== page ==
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The November ISM-New York Report on Business: Outlook Stands Alone


The November ISM-New York Report on Business was released on December 4th at 9:45am Eastern and is available for download here.

Like ISM’s national report, the ISM-New York Report on Business is compiled as diffusion indices –we add the percent of positive responses to one-half of those responding that conditions remained the same.  A reading of 50.0 means no change from the prior month, greater than 50.0 indicates a faster pace of activity, and less than 50.0 a slower rate. Each month is not so much a reading of the current level of activity as it is an indication of growth or contraction from the previous month.

A note specific to the New York Metro area, where all of this report’s respondants are located: they are predominantly in professional services industries. It is important to keep this in mind when we think about the context for the trends being reported by these particular purchasing managers.


Report Rundown

In November, New York City purchasing managers indicated lower conditions in all indices but two, the Six-Month Outlook and Prices Paid.

Current Business Conditions reached a five-month low, coming in at 67.8 in November. Current Business Conditions have fallen between 2 and 4 points per month for the last three months.

The Six-Month Outlook stands alone as the single piece of optimistic news in November, rising to 73.4 from 70.9 in October and recovering some of the 10.6 point drop reported last month. The six-month outlook has been a reliable short-run guide for current business conditions over time.

Employment, a seasonally adjusted index, fell from October's all-time high to 72.7 in November. Despite this month's change in direction, Employment is still at the third highest level on record, behind October (82.1) and September (73.8) of 2018.

Quantity of Purchases fell 11.2 points to 59.4 in November, continuing the decrease that started last month. October brought an 8.8 point decrease following September's finding of 79.4, the fourth highest level on record. Historically, significant highs in this index have been followed by a drop of between 17.5-30 points in the month following the high.

In November, top line and forward revenue guidance both fell. Current Revenues decreased for the third month in a row, coming in at 65.6 in November, down from 72.2 in October. Expected Revenues fell back to the same level they were at in September, 78.1, down from October's one-month increase to 80.6.

Prices Paid rose to 71.9 in November, up from 67.6 in October.


Further Consideration

Although this month’s findings seem to be a ‘bummer’ at first glance (yes, that’s a technical term), there are a few solid silver linings:

  1. Employment may be down, but it is down to a high level, historically speaking.
  2. Outlook stubbornly remains high, despite the drag of current conditions.
  3. The drop in purchase quantity matches trends we’ve observed in the past, making it a planned or strategic decrease (after an opportunistic increase) rather than a quick reaction to bad conditions.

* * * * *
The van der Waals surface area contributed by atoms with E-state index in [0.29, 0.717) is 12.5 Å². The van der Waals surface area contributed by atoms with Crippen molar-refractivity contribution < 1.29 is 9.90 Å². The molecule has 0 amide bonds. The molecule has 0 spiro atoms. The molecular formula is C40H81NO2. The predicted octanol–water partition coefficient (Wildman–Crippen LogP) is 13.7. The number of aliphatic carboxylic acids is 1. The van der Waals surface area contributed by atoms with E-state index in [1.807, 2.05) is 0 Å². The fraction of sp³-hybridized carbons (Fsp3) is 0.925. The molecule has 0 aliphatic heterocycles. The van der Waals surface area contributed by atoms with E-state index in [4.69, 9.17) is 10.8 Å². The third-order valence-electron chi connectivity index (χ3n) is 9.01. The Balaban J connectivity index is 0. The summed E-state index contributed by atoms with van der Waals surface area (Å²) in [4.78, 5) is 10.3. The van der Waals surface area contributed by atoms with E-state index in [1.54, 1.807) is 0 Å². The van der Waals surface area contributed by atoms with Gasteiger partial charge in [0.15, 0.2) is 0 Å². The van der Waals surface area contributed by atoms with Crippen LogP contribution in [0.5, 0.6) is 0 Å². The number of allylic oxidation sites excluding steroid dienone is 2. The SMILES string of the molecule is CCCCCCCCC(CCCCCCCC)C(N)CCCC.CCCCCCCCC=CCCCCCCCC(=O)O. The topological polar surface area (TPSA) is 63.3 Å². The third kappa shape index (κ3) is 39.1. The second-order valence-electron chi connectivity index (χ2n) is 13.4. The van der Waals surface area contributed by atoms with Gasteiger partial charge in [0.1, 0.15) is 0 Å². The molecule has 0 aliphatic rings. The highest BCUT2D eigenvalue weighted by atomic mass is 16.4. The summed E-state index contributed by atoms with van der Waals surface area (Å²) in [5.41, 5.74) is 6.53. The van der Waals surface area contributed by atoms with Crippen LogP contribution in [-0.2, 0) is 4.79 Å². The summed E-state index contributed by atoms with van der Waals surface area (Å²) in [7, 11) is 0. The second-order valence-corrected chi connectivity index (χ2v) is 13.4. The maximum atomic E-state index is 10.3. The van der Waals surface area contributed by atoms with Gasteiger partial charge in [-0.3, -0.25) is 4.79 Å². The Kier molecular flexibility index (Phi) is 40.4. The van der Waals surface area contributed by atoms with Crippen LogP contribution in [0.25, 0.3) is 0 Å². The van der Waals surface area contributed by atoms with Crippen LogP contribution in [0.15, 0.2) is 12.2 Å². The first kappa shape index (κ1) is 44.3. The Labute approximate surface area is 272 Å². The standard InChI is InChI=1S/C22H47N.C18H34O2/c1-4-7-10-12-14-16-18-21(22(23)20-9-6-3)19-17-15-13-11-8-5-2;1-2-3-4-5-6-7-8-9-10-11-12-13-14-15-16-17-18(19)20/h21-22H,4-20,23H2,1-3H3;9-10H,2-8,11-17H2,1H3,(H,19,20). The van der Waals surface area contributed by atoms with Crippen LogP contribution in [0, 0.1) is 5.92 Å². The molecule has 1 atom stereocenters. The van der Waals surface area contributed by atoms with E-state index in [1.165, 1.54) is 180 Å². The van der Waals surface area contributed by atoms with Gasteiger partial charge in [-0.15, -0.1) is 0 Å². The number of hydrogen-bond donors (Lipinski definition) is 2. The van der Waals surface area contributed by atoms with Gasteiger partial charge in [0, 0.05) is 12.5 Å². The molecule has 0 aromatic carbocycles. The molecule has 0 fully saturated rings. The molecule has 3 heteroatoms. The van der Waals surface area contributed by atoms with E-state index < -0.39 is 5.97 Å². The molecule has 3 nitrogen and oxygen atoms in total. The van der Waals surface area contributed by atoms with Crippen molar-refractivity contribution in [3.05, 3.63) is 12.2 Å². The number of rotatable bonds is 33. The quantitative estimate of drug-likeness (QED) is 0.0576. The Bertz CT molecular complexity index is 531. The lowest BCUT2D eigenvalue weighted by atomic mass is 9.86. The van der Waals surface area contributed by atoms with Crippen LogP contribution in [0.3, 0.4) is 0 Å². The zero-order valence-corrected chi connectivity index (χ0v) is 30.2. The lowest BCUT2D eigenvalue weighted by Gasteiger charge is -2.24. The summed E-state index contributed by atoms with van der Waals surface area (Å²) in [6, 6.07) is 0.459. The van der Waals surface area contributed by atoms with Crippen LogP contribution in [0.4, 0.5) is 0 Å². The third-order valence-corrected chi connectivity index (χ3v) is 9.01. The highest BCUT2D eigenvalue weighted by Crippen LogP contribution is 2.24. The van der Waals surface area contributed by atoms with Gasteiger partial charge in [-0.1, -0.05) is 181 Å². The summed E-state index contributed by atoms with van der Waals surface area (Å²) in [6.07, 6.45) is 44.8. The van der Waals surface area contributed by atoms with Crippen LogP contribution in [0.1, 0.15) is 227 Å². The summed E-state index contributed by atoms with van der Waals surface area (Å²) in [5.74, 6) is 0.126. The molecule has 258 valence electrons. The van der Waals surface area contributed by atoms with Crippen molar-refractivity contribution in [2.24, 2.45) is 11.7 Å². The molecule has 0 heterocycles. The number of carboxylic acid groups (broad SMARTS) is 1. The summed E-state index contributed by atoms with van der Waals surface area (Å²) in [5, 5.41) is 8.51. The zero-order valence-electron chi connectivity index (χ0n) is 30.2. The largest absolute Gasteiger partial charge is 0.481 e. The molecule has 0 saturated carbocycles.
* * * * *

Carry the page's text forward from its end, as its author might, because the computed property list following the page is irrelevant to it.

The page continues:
I came across an interesting article in the Wall Street Journal during the month that might help explain the continued optimism of New York City purchasing managers: America Has a Surplus in Services by Michael L. Corbat, published on November 13th. Reach out directly if you’re interested in reading it.

In the article, Corbat points out that for all the hand-wringing over trade deficits and trade wars, services are being left out of the fray. In fact, the U.S. continues to have significant trade surpluses in services. “Last year [2017] the U.S. trade surplus in services came to more than $250 billion, bringing the total trade deficit down to around $550 billion.” In other words, the U.S. has enough of a trade surplus in services to erase about a third of our overall trade deficit.

Corbat goes on to quantify the importance services to the economy: 75% of all jobs in the private economy and nearly all government jobs (22 million). “In this knowledge-based economy,” he writes, “the traditional division between services and manufacturing that permeates so much economic reporting is becoming artificial and obsolete.”

I offer up this point of view for two reasons. First, in support of New York City’s continued optimism, and second as a response to anyone that might dismiss the report’s findings as ‘just services’. As with all data, it is important to know what you’re looking at so that you can make sure it is relevant to your own work, and so it is important to remember that this is a services-driven report. But it does not diminish the value of the report’s findings. If anything, it strengthens them.

Please feel free to share your comments and feedback on this month’s report as well as to share it with anyone from your network that you feel would benefit from the information.

Remember to check back in with me on Thursday, January 3rd for the release of the December ISM-New York Report on Business.

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